Mondial de l’auto: how the car accelerates its ecological transformation

Electric minicars, photovoltaic-powered vehicles, hydrogen specialists: the Mondial de l’auto, which takes place in Paris from October 17th to 23rd, bears witness to its time. A trend that owes a lot to a decision taken in June by the European Parliament: the pure and simple ban on the sale of new combustion engine vehicles to private individuals from 2035. Consequence: until this deadline, the electricity share of engines must increase by 24% per year in Europe, according to consultancy EY-Partheron. With a great challenge: the deployment of 65 million chargers, knowing that today there are only… 410 thousand, according to calculations by the European Observatory for Alternative Fuels.

For its part, the European Transport and Environment Federation published a study in June on the potential market value of six European car manufacturers: Volkswagen, Stellantis (formerly Peugeot-Citroën), Toyota, Mercedes, BMW and Volvo. This would increase by … 800 billion euros if they accelerated their transition to 100% electric over the next ten years. With, as a result, an increase in its share price of 316%.

Between regulatory obligation and the prospect of profits, manufacturers are accelerating their conversion. Renault and Ford thus separated their activities. Ford Model-e will bring together new energy vehicles; Ampère will be Renault’s entity for electric vehicles, while thermal and hybrid engines will return to Horse, in which Geely and Aramco are expected to hold the majority of the capital.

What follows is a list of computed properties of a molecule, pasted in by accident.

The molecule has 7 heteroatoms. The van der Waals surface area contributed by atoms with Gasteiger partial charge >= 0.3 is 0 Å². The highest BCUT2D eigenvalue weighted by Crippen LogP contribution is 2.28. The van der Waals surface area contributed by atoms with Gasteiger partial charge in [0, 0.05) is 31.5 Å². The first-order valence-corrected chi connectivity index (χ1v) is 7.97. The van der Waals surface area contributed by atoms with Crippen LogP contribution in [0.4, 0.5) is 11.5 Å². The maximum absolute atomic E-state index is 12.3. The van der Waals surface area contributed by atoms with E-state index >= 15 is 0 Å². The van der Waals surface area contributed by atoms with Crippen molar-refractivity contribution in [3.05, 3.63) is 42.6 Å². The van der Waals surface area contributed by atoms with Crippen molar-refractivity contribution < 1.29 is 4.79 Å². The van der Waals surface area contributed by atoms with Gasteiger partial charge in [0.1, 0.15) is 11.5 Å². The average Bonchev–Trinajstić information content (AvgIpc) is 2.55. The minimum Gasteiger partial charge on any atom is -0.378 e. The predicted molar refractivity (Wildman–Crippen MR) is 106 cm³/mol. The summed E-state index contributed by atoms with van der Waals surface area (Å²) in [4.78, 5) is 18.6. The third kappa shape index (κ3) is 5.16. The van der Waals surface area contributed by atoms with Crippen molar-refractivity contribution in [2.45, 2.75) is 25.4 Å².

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Driven by the offer of new models and the increase in prices at the pump, sales of electric cars are advancing at a good pace and are already feeding the used market, since they represent 10% of Aramisauto’s transactions. “We saw a peak in demand in the week of March 6th to 12th, with the increase in fuel,” explains Marie Laloy, the distributor’s director of marketing and services. In August, demand rose again by 61% for electric vehicles and 38% for hybrids compared to August 2021.”

It is in this spirit that Citroën designed the Oli. This electric family car, with a range of 400 kilometers, uses recycled and recyclable materials, striving for simplicity to facilitate repair, modernization and customization. Stated objective: to pass it on “as new” to several successive owners or several generations.

In order to adapt to rising energy prices and facilitate battery recharging, some manufacturers equip their models with photovoltaic panels. The Dutch Lightyear presented its first production car equipped with five square meters of solar panels and four electric motors, with a range of 710 kilometers. Toyota is offering a sunroof as an option on its first 100% electric SUV, as it did with the Prius hybrid. Mercedes equipped the roof of its luxury Vision EQXX prototype with photovoltaic cells, which has already completed two 1,200-kilometer journeys on a single battery charge. More affordable, the Sion, designed by a German start-up, is fully covered with solar panels. Its designer, Sono Motors, plans to produce 260,000 by 2030.